This situation doesn’t apply at this time; there is plenty of cheap immigrant labour, why spend money on new machinery or computers?

  20. Graham
    Posted August 18, 2014 at 9:55 am | Permalink

    Unfortunately we leave the decision making to politicians who for the large part are neither interested, nor qualified, to handle the problem.

    The first consideration of the politician, like most species, is survival and to retain their position – hence self (and party ) will always prevail over national well being,

    John should it not be a requirement that all MP’s should be at least numerate and financially aware – a requirement for all management in commerce these days?

    Can’t believe that there will be a breakthrough in what’s left of my time!!

  21. Denis Cooper
    Posted August 18, 2014 at 11:13 am | Permalink

    Well, JR, I’m not going to say that we couldn’t manage with fewer MPs than 650 so that on average each would have more than the present 70,000 odd constituents, I’m just going to point out that:

    a) as geographical constituencies become larger the representatives inevitably become more psychologically remote from those they are supposed to be representing, as can be seen with the MEPs; and

    b) thanks to the past stupidity of MPs in allowing and encouraging mass immigration directly against the wishes of those they were supposed to be representing, as time goes by each MP will have more and more constituents even without any reduction in the number of constituencies; and

    c) we have an ever increasing number of unelected legislators-for-life packed into the second chamber of our Parliament, and curiously enough the same people who want to cut the number of our elected representatives are often also the strongest defenders of that archaic anti-democratic system; and

    d) unless the payroll vote in the Commons is cut in line with the number of MPs there will be fewer and fewer backbench MPs willing to voice independent views; and

    e) if MPs want to become more productive they should stop sub-contracting out so much of their work to the EU and other international bodies, and moreover charging us to do that rather than paying for it themselves as would normally be the case if a contractor puts out some of his work to a sub-contractor; and

    f) basically the problem we have with our MPs is not their quantity but their quality, and the Tories’ proposal to cut the number of MPs has never been much more than a cynical attempt to divert attention from the real problem.

    Apart from those six points, I would agree with you.

    • Leslie Singleton
      Posted August 18, 2014 at 9:59 pm | Permalink

      Denis–Personally I think (other things being equal, which they are not–such as the size of the Parliamentary buildings) that for the system to work as it should there should be many more, not fewer, MP’s. I live in a small village and to me the goal or perhaps dream should be that my MP be someone I know who can represent me properly; in other words as in a lot of things we should go back closer to the way it was. I do not know but wonder how many people each MP represented back in 1265 I think it was. There is no reality in MP selection these days and as I have written before they get elected on how good they are at kissing babies, making speeches, looking beautiful and being telegenic etc. Whether they are capable of anything seems irrelevant and in any event hard to determine. If my MP instead of (I have just realised) being in a different location many miles away (and whom I have never met nor particularly want to meet) lived where I do, everything would be greatly improved instantly. I think productivity numbers in this sort of context are meaningless and useless. Bit like GDP.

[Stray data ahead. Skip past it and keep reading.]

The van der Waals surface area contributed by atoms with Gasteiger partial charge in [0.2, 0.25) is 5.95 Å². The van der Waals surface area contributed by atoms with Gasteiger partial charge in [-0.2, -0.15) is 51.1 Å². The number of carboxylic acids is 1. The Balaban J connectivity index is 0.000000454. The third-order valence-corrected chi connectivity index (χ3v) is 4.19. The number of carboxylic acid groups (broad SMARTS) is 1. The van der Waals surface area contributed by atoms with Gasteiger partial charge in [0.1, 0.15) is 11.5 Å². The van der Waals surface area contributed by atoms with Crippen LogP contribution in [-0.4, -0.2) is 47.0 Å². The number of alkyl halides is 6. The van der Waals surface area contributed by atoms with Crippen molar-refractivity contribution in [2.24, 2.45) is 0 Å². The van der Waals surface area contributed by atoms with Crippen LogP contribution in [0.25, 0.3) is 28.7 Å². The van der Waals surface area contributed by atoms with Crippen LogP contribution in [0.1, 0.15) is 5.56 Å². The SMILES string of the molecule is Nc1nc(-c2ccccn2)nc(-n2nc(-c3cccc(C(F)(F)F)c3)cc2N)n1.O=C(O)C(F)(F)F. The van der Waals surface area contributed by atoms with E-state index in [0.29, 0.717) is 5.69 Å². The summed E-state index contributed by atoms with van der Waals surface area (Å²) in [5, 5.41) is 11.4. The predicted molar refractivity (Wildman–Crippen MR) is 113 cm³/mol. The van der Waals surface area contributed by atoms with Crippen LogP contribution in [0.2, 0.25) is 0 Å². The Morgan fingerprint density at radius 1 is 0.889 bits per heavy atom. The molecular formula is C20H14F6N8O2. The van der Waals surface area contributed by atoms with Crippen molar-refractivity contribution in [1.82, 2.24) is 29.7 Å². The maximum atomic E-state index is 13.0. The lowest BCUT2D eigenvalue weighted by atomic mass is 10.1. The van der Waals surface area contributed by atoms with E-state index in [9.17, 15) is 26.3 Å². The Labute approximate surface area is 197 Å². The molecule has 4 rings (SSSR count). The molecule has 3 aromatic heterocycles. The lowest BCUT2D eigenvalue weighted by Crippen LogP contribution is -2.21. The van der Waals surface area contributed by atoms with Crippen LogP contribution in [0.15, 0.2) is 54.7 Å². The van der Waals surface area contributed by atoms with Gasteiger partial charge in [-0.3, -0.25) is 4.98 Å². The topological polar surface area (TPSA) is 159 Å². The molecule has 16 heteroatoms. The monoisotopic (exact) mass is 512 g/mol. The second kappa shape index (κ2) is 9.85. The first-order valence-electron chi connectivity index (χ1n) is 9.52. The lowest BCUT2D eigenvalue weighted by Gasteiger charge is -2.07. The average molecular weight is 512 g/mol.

• Alan Wheatley
      Posted August 18, 2014 at 10:09 pm | Permalink

      Though the second chamber may, as you put it, be packed with unelected legislators, and be archaic, and the system be anti-democratic, it does not have to follow that it is not beneficial for the political health of the nation.

      If there is to be a second chamber, why would the voters’ selection of who should be in it produce anything better than their selection of who is in the first chamber?

      One option would be not to have a second chamber.

      • Denis Cooper
        Posted August 19, 2014 at 12:43 pm | Permalink

        In what way could it possibly be beneficial to the political health of the nation to have its laws made by people who have been appointed as irremovable legislators-for-life through the patronage of David Cameron and his kind, any more than having its laws made by MPs for the rotten and pocket boroughs that the Tory party was so desperate to preserve on similarly specious grounds? If Karren Brady reckons that she would be good at making the laws that you and I must obey, on pain of punishment, then let her offer herself for popular election and explain why we should allow her to do that.

        • Alan Wheatley